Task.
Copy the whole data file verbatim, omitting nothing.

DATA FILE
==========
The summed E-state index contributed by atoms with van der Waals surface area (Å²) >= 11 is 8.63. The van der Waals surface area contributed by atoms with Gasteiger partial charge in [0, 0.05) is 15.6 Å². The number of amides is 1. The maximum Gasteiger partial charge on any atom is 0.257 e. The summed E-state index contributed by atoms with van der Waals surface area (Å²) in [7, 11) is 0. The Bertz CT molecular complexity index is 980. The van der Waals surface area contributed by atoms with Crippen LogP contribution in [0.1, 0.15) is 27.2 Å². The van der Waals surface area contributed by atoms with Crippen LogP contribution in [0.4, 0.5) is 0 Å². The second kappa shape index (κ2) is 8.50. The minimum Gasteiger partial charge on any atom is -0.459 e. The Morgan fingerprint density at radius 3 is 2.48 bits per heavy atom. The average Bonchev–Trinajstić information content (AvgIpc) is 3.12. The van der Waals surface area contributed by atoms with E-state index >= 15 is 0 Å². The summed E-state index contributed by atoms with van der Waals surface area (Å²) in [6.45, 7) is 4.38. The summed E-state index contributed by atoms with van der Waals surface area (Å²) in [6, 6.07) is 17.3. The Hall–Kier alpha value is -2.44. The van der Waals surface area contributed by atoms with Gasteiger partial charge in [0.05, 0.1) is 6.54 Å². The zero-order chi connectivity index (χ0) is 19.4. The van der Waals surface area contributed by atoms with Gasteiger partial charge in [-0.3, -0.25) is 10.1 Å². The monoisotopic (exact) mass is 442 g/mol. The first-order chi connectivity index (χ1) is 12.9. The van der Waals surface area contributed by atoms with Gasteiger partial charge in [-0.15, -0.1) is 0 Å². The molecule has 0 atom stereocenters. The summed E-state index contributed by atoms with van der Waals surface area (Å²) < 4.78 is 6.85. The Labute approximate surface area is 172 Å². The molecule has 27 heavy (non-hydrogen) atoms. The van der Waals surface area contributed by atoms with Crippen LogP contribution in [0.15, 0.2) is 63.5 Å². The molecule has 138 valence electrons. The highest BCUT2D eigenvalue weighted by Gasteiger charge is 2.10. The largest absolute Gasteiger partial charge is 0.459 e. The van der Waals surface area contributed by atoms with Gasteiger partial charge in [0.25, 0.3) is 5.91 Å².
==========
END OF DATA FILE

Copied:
The summed E-state index contributed by atoms with van der Waals surface area (Å²) >= 11 is 8.63. The van der Waals surface area contributed by atoms with Gasteiger partial charge in [0, 0.05) is 15.6 Å². The number of amides is 1. The maximum Gasteiger partial charge on any atom is 0.257 e. The summed E-state index contributed by atoms with van der Waals surface area (Å²) in [7, 11) is 0. The Bertz CT molecular complexity index is 980. The van der Waals surface area contributed by atoms with Crippen LogP contribution in [0.1, 0.15) is 27.2 Å². The van der Waals surface area contributed by atoms with Crippen LogP contribution in [0.4, 0.5) is 0 Å². The second kappa shape index (κ2) is 8.50. The minimum Gasteiger partial charge on any atom is -0.459 e. The Morgan fingerprint density at radius 3 is 2.48 bits per heavy atom. The average Bonchev–Trinajstić information content (AvgIpc) is 3.12. The van der Waals surface area contributed by atoms with E-state index >= 15 is 0 Å². The summed E-state index contributed by atoms with van der Waals surface area (Å²) in [6.45, 7) is 4.38. The summed E-state index contributed by atoms with van der Waals surface area (Å²) in [6, 6.07) is 17.3. The Hall–Kier alpha value is -2.44. The van der Waals surface area contributed by atoms with Gasteiger partial charge in [0.05, 0.1) is 6.54 Å². The zero-order chi connectivity index (χ0) is 19.4. The van der Waals surface area contributed by atoms with Gasteiger partial charge in [-0.3, -0.25) is 10.1 Å². The monoisotopic (exact) mass is 442 g/mol. The first-order chi connectivity index (χ1) is 12.9. The van der Waals surface area contributed by atoms with Gasteiger partial charge in [-0.15, -0.1) is 0 Å². The molecule has 0 atom stereocenters. The summed E-state index contributed by atoms with van der Waals surface area (Å²) < 4.78 is 6.85. The Labute approximate surface area is 172 Å². The molecule has 27 heavy (non-hydrogen) atoms. The van der Waals surface area contributed by atoms with Crippen LogP contribution in [0.15, 0.2) is 63.5 Å². The molecule has 138 valence electrons. The highest BCUT2D eigenvalue weighted by Gasteiger charge is 2.10. The largest absolute Gasteiger partial charge is 0.459 e. The van der Waals surface area contributed by atoms with Gasteiger partial charge in [0.25, 0.3) is 5.91 Å².